Perhaps no group can create a more sustained and immediate impact on inclusion for your employees than front-line managers. To support their teams, managers need to relearn key mindsets and behaviors to lead people in the new world of work. Traditional approaches to diversity and inclusion often place the burden of advocating and affecting change on the underrepresented group. Dr. Erin Eatough, the occupational health psychologist and behavioral science manager at BetterUp who authored the report, noted that “when we equip managers with inclusive leadership skills like relationship building, recognition, empathy, and social connection, the whole organization experiences the ripple effect of belonging — and barriers to creativity, collaboration, and performance can be overcome.”

2.  Underrepresented groups need more psychological safety

BetterUp found that underrepresented groups are 1.6x more likely to have low belonging, and because of this, they are at higher risk of attrition than their peers. The data suggest one solution: Focus on psychological safety. Findings suggest that vast improvements in intent to stay and other vital metrics occur when managers lead inclusively. Without inclusive leadership, we risk losing talent and creating a more homogeneous workforce at just the moment when we need a diversity of ideas, perspectives, and approaches to drive performance and innovation in an increasingly complex environment.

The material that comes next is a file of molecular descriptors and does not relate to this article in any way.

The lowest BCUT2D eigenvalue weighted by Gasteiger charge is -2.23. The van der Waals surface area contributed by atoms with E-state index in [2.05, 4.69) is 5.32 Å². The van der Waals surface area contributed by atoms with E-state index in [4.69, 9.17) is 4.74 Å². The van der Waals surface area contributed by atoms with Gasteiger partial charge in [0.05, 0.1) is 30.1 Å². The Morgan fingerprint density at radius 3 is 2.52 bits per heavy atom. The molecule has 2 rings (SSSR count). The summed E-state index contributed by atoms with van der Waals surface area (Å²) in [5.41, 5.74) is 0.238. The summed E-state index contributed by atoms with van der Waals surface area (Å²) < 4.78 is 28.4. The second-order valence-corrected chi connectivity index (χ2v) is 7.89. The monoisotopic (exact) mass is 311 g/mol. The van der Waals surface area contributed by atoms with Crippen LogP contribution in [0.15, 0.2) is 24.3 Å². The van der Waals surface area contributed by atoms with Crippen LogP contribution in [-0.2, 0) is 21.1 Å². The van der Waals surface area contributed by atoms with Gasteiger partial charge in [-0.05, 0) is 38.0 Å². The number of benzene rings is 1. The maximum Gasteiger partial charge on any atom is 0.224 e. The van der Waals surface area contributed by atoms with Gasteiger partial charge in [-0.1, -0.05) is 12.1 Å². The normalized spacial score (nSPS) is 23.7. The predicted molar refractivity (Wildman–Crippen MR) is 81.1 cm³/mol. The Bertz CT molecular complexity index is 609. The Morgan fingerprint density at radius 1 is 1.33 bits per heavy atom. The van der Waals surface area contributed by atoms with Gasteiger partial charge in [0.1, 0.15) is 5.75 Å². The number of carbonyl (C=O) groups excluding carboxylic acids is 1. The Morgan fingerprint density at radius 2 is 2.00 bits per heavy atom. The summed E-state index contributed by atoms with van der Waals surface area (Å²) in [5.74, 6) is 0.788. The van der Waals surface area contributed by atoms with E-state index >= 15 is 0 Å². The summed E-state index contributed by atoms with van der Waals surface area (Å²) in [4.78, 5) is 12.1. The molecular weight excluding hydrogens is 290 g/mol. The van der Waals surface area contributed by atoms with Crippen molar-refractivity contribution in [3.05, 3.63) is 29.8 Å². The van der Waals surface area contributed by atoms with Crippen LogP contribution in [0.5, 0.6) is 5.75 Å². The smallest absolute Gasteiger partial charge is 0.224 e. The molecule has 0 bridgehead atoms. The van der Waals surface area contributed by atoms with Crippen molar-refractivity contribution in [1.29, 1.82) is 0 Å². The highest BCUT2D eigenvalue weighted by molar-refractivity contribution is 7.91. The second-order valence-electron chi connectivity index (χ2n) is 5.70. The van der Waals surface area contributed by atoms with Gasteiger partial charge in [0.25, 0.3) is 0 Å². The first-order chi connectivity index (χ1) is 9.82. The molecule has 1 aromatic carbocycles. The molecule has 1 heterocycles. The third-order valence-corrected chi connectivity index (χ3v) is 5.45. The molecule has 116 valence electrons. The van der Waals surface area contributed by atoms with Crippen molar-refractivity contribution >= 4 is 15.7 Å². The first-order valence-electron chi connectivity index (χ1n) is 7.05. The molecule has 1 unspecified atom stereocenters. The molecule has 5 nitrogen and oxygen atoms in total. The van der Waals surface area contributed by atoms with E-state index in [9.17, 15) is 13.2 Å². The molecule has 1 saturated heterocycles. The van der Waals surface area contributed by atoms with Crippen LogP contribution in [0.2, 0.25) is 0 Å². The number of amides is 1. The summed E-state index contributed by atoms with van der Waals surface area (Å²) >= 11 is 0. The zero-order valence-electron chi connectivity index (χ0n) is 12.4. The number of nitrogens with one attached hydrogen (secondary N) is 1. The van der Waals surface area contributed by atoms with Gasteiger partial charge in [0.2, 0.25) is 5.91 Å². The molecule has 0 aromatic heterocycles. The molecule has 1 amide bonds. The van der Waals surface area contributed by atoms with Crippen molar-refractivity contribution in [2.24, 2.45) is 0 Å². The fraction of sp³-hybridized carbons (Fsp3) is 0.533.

3. Women and parents need more support than ever

With varying and unpredictable school closures, a general lack of child care options, and uncertainty around work-from-home arrangements, parents, especially women, face unique, ongoing challenges. Many are opting to leave the workforce or are being forced out entirely in what has been dubbed the “shecession.” For women, the most frequently discussed topic with their BetterUp coaches was career planning. For parents, the most frequently discussed topics in coaching are stress management and self-care. This reflects the different support needed for these groups.